The Public Investment Corporation’s proposed a R5.2bn Karan Beef transaction may be in jeopardy, the judicial commission of inquiry into the state-owned asset manager heard on Tuesday.
The commission is investigating allegations of wrongdoing at the PIC, which manages R2.2trn in investments on behalf of public servants.
Karan Beef transaction advisor, Sello Motau, testified that the PIC team
has said it will not be able to implement the deal until the inquiry
finalises its investigation into allegations of corruption made by an
anonymous whistleblower. Motau said the long stop date for the deal expires on Wednesday, May 22.
“As a result, this transaction has been placed in limbo,” he said. “This is likely to derail the transaction despite very positive outcomes that the transaction could have for the economy and transformation in the agricultural sector.”
The commission’s assistant commissioner, Gill Marcus, appeared surprised that the future of the deal hinged on the commission’s unmasking of the anonymous whistleblower and probing the corruption claims. She said that revealing the identity of the whistleblower was not part of the commission’s terms of reference.
The chair of the Inquiry, Judge Lex Mpati, said a report would first have to be submitted to President Cyril Ramaphosa, who would decide whether or not to share it with the public.
Motau said the mass resignation of the PIC board on February 1 had also impacted the Karan Beef deal, as a scheduled investment committee meeting, where proposed amendments to the transaction were set to be discussed, did not take place.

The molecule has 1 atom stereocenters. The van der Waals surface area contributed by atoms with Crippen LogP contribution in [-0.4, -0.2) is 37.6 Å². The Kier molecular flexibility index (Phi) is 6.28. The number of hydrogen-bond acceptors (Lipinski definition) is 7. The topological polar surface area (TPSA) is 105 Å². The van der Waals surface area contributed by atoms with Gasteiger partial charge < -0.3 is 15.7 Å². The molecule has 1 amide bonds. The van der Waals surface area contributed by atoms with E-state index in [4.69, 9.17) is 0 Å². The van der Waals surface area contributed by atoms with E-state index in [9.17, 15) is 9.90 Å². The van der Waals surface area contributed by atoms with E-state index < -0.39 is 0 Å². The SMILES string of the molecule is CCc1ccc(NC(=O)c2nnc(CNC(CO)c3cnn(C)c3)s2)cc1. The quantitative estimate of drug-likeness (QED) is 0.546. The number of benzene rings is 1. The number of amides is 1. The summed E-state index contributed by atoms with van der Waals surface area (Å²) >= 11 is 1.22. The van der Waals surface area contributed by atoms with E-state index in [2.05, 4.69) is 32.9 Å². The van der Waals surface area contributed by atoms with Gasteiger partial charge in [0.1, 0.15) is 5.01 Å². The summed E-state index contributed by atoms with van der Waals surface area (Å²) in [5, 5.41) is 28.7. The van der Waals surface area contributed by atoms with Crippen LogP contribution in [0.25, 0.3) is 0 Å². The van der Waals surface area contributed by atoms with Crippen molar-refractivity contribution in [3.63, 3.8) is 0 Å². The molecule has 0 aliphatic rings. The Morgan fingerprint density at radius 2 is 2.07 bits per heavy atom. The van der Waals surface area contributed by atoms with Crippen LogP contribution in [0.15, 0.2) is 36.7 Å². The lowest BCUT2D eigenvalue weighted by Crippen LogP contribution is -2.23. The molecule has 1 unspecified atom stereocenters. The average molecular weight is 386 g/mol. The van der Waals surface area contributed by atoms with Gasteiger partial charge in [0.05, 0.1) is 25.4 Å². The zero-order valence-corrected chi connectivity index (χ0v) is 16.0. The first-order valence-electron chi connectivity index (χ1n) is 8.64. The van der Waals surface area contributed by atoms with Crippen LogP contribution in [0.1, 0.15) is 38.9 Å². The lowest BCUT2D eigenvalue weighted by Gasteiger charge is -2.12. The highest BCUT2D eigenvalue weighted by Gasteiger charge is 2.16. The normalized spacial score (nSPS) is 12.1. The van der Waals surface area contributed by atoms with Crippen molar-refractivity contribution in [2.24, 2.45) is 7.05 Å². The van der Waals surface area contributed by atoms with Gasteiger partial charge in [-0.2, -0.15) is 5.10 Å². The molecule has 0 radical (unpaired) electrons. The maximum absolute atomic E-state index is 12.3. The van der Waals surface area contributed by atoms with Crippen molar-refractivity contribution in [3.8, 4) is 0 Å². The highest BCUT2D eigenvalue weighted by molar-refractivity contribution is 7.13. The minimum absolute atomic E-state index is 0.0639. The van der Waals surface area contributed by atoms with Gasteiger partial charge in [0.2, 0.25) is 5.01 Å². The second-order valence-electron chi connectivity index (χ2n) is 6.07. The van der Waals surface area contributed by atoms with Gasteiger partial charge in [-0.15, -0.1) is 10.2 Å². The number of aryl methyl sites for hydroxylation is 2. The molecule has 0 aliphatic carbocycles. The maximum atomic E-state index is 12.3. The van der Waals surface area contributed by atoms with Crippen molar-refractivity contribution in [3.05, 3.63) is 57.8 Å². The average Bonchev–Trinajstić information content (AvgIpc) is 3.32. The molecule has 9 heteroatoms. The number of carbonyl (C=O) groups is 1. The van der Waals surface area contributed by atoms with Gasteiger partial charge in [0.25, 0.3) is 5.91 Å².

An anonymous email, circulated by a whistleblower called “James Noko” alleged that the price of the Karan investment was inflated, a claim that Motau has denied.
“To the best of my knowledge, the price of the Karan Beef [deal] was not inflated. The final price was agreed with the seller after extensive negotiations.”
Motau told the inquiry that under the planned deal, the PIC would control 60% of the company, 30% would be held by a BEE consortium and the seller, the Ivor Karan Family Trust, would retain 10% of the shares.
He said the new Karan Beef shareholders would aim to pursue acquisitions in Botswana and Namibia, as these countries have export permits into Europe, something which the business does not have.
On Tuesday, Tshifhango Ndadza, a senior market risk analyst at the PIC, told the inquiry that the process of finalising the deal was at an advanced stage, with the fund seeking independent valuation of the deal, and will be conducting confirmatory due diligence.
Karan Beef was established by the Karan family in 1974 and operates the largest cattle feedlot and abattoir on the continent. In October, the Karan family agreed to sell a 90% stake in the business.